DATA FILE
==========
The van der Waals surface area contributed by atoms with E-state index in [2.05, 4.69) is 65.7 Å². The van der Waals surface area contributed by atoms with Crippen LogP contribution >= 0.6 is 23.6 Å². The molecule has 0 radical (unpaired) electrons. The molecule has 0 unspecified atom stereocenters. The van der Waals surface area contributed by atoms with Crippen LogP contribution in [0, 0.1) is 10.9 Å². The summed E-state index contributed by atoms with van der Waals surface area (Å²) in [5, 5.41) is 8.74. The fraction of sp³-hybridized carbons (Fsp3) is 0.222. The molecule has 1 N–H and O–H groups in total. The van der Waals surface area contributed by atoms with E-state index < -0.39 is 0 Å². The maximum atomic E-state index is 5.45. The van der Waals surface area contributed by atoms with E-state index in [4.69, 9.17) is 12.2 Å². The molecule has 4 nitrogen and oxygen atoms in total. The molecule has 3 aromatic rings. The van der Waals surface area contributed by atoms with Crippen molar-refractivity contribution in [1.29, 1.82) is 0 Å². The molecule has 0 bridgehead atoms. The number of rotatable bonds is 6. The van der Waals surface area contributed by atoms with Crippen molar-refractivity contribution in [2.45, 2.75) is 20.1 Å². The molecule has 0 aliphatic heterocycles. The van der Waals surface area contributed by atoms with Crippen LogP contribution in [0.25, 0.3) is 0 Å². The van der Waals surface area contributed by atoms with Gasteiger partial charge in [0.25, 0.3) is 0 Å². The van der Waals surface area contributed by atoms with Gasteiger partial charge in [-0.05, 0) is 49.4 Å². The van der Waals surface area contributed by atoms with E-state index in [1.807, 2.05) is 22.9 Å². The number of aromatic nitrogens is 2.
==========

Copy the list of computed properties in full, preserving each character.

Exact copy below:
The van der Waals surface area contributed by atoms with E-state index in [2.05, 4.69) is 65.7 Å². The van der Waals surface area contributed by atoms with Crippen LogP contribution >= 0.6 is 23.6 Å². The molecule has 0 radical (unpaired) electrons. The molecule has 0 unspecified atom stereocenters. The van der Waals surface area contributed by atoms with Crippen LogP contribution in [0, 0.1) is 10.9 Å². The summed E-state index contributed by atoms with van der Waals surface area (Å²) in [5, 5.41) is 8.74. The fraction of sp³-hybridized carbons (Fsp3) is 0.222. The molecule has 1 N–H and O–H groups in total. The van der Waals surface area contributed by atoms with E-state index < -0.39 is 0 Å². The maximum atomic E-state index is 5.45. The van der Waals surface area contributed by atoms with E-state index in [4.69, 9.17) is 12.2 Å². The molecule has 4 nitrogen and oxygen atoms in total. The molecule has 3 aromatic rings. The van der Waals surface area contributed by atoms with Crippen molar-refractivity contribution in [1.29, 1.82) is 0 Å². The molecule has 0 bridgehead atoms. The number of rotatable bonds is 6. The van der Waals surface area contributed by atoms with Crippen molar-refractivity contribution in [2.45, 2.75) is 20.1 Å². The molecule has 0 aliphatic heterocycles. The van der Waals surface area contributed by atoms with Crippen LogP contribution in [0.25, 0.3) is 0 Å². The van der Waals surface area contributed by atoms with Gasteiger partial charge in [0.25, 0.3) is 0 Å². The van der Waals surface area contributed by atoms with Gasteiger partial charge in [-0.05, 0) is 49.4 Å². The van der Waals surface area contributed by atoms with E-state index in [1.807, 2.05) is 22.9 Å². The number of aromatic nitrogens is 2.